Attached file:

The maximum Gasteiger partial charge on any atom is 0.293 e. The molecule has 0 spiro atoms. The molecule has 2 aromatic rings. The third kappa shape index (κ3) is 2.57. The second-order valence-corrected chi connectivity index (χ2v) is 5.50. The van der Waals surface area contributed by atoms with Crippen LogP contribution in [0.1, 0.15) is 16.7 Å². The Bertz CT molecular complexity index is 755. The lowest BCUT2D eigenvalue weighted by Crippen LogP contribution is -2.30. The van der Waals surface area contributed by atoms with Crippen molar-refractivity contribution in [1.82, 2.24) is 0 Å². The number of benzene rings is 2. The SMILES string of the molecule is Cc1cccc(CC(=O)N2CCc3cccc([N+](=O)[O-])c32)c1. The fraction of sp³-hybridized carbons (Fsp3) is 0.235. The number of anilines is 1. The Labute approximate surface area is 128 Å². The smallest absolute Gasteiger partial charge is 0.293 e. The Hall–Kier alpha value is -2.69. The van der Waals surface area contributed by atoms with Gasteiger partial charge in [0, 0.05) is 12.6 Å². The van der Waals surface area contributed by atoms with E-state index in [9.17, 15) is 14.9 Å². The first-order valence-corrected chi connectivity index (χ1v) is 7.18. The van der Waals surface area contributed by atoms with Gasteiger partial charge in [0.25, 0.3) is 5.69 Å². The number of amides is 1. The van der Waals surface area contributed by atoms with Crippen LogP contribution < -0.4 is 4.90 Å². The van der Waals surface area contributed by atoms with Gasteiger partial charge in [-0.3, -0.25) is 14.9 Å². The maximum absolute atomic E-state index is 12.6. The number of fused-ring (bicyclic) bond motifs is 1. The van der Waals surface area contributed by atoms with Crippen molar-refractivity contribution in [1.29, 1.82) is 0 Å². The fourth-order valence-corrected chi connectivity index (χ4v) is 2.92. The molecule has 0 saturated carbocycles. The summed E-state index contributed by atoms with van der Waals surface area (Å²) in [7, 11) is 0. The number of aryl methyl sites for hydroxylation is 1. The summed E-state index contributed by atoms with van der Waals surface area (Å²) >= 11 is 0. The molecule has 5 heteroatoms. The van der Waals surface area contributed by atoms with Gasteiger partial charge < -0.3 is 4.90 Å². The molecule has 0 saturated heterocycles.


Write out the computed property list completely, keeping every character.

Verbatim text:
The maximum Gasteiger partial charge on any atom is 0.293 e. The molecule has 0 spiro atoms. The molecule has 2 aromatic rings. The third kappa shape index (κ3) is 2.57. The second-order valence-corrected chi connectivity index (χ2v) is 5.50. The van der Waals surface area contributed by atoms with Crippen LogP contribution in [0.1, 0.15) is 16.7 Å². The Bertz CT molecular complexity index is 755. The lowest BCUT2D eigenvalue weighted by Crippen LogP contribution is -2.30. The van der Waals surface area contributed by atoms with Crippen molar-refractivity contribution in [1.82, 2.24) is 0 Å². The number of benzene rings is 2. The SMILES string of the molecule is Cc1cccc(CC(=O)N2CCc3cccc([N+](=O)[O-])c32)c1. The fraction of sp³-hybridized carbons (Fsp3) is 0.235. The number of anilines is 1. The Labute approximate surface area is 128 Å². The smallest absolute Gasteiger partial charge is 0.293 e. The Hall–Kier alpha value is -2.69. The van der Waals surface area contributed by atoms with Gasteiger partial charge in [0, 0.05) is 12.6 Å². The van der Waals surface area contributed by atoms with E-state index in [9.17, 15) is 14.9 Å². The first-order valence-corrected chi connectivity index (χ1v) is 7.18. The van der Waals surface area contributed by atoms with Gasteiger partial charge in [0.25, 0.3) is 5.69 Å². The number of amides is 1. The van der Waals surface area contributed by atoms with Crippen LogP contribution < -0.4 is 4.90 Å². The van der Waals surface area contributed by atoms with Gasteiger partial charge in [-0.3, -0.25) is 14.9 Å². The maximum absolute atomic E-state index is 12.6. The number of fused-ring (bicyclic) bond motifs is 1. The van der Waals surface area contributed by atoms with Crippen molar-refractivity contribution in [1.29, 1.82) is 0 Å². The fourth-order valence-corrected chi connectivity index (χ4v) is 2.92. The molecule has 0 saturated carbocycles. The summed E-state index contributed by atoms with van der Waals surface area (Å²) in [7, 11) is 0. The number of aryl methyl sites for hydroxylation is 1. The summed E-state index contributed by atoms with van der Waals surface area (Å²) >= 11 is 0. The molecule has 5 heteroatoms. The van der Waals surface area contributed by atoms with Gasteiger partial charge < -0.3 is 4.90 Å². The molecule has 0 saturated heterocycles.